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Discussion Starter #1
Several models of DLP projectors have been reported to suffer a build up of contamination on their color wheels. I'd like to conduce a poll to gather some more information about the timing of this phenomenon. Currently, we believe this is due to outgassing of volatiles which are then deposited upon the color wheel. It may have another explanation(s). Fortunately, the contaminant appears to be removable with some careful effort, but I believe most people (and manufacturers) will prefer that their projector color wheel be cleaned at a service center while under warranty.


If you can remove the bulb of your projector and shine a light at the color wheel, please look and indicate what you see in this poll and the accompanying bulb reflector poll http://www.avsforum.com/avs-vb/showt...7#post3584627. The color wheel should look like clean colored glass. If a film of contaminant is present, it will look foggy or milky. You won't be able to see through it clearly.


>>>>If you vote that your projector has developed a visible contamination film, please also post your projector make and model in this thread. Also indicate if anyone smokes in your home so we can establish this is/isn't external smoke.
 

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Discussion Starter #2
NEC HT1000 at 827 hours - Contamination film was severe. No smokers
 

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Nec HT1000 @ ~1050 hours -severe

no smokinig

Temp 68-75 Humidit 40%

house filtered ~1.5 micron

dog
 

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Discussion Starter #7
bump.


Is the wheel still exposed to something else which can outgas inside the sealed volume? We don't know. "Sealed optics" isn't a rigorously defined in meaning. Even the HT1000 has "sealed optics" but the color wheel is not sealed from the bulb chamber.
 

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Again I think this is unscientific since I only happened to check the colorwheel contamination when my colors could not be calibrated sometime around 1160 hours.
 

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Discussion Starter #10
Agreed, this is a very rough survey of the problem. We can't get the time of when it first shows up because people don't regulary inspect their machines every few hundred hours. I hope we can at least shine some indirect light on the problem.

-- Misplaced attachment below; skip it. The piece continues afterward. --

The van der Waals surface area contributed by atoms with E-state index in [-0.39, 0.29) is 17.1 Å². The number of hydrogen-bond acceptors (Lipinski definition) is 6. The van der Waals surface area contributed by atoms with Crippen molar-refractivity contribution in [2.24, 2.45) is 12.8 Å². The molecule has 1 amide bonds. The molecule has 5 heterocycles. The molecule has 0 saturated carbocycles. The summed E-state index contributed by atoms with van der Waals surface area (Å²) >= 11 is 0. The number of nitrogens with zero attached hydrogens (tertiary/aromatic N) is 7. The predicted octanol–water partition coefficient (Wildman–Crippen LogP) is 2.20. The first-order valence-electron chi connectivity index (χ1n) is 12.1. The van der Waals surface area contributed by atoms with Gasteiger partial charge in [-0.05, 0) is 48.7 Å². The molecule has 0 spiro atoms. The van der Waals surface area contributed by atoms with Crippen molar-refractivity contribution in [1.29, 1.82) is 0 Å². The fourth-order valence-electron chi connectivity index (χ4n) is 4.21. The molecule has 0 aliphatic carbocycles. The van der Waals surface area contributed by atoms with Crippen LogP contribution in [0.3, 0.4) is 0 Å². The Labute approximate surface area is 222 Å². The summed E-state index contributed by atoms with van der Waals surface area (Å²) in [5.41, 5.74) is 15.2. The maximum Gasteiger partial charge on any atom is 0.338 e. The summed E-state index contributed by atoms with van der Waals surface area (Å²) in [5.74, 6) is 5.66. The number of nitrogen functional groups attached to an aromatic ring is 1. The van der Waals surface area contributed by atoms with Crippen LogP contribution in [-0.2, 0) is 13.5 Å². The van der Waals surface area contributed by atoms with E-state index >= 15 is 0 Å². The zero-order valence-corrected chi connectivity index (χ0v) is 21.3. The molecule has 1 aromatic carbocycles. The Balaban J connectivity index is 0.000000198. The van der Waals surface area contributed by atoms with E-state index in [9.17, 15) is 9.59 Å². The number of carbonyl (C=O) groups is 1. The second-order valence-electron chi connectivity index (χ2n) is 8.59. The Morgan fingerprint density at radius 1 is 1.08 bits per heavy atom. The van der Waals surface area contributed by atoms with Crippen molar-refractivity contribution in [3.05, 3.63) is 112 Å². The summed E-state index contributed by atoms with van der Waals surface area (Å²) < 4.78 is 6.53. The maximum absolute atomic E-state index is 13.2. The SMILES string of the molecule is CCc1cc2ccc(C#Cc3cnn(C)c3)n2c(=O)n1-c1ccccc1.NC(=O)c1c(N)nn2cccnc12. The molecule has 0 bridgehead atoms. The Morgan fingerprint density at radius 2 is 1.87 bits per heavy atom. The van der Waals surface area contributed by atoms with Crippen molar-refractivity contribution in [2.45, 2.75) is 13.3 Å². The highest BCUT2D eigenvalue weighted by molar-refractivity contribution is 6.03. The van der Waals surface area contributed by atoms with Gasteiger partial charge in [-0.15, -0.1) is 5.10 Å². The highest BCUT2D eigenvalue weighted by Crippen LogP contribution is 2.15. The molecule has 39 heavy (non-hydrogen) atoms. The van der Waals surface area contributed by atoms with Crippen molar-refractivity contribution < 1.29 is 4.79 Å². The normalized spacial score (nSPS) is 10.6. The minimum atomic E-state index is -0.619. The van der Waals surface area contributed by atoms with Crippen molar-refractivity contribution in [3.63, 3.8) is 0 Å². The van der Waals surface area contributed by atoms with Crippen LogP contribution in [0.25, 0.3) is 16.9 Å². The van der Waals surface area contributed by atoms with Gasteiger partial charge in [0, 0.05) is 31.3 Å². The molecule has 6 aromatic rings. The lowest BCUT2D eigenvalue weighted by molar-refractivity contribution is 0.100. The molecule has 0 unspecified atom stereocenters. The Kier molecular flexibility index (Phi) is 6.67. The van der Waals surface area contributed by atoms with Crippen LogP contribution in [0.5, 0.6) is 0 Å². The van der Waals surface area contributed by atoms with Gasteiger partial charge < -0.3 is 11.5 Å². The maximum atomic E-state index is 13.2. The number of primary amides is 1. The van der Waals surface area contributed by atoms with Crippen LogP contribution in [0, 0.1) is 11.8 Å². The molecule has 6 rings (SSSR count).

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NEC HT1000 with only 200 hours: color wheel has some uneven contamination. (I voted in the 400-499 category because it was the lowest to choose from.)


No smoking.


-- Peter
 

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NEC HT1000


Have around 400 hours on bulb.

My color wheel looks like Guy's but only lighter amount of milky covering.


I also have almost the exact same crazing as Guy in the picture he posted.


And no one smokes in this house. Never has.
 

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HT1000 @ about 330 hours. Just some dust blobs on color wheel (and inside sealed optics since new), but no contamination film yet.
 

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Davis DL450 >4000 hours no contamination... However dust / dirt / etc WAS present though, a simple alcohol clean sorted it...
 

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At 650 hours no colorwheel contamination noticed. I cleaned anyway and the Qtip showed no sign of dust or anything. I cleaned with distilled water. My filter did show a small amount of dust as it had at 250 (LOTS of dust then) and 450 hours (very little dust).

PJ is an X1.


After viewing this poll I wonder if some of the contamination is there when we bought our PJs?


I do not smoke. No smoking is allowed anywhere in the house.
 

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Discussion Starter #16
If you vote yes, could you also indicate in the posting whether or not you smoke. Please go back and edit your responses if you already posted.
 

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Discussion Starter #18
If you assume that once a machine's color wheel is contaminated it will continue to remain contaminated, you can add the number of affected machines at lower hours to the ones at higher hours. Divide that by the number of votes and you get an interesting plot of affect machines vs running time. The curve looks like a straight line that points back to 200 hours. Like the reflector deterioation, this process seems to be one which linearly worsens with time. It does seem to begin at a later time.
 

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Guy,


I think it is very important that there is a bimodal distribution of results in terms of a problem or no problem. If one assumes that those with no problems will continue to have no problems it could mean that there is a batch of lamps that was made improperly. This could be the root cause of both the reflector problem and the film=perhaps a different plastic source for example for the housing.


It would be interesting to find out if the material that is used in the HT1100 is the same or different and if different if the reflector and/or film problems are observed.



Just a thought.



Joel
 
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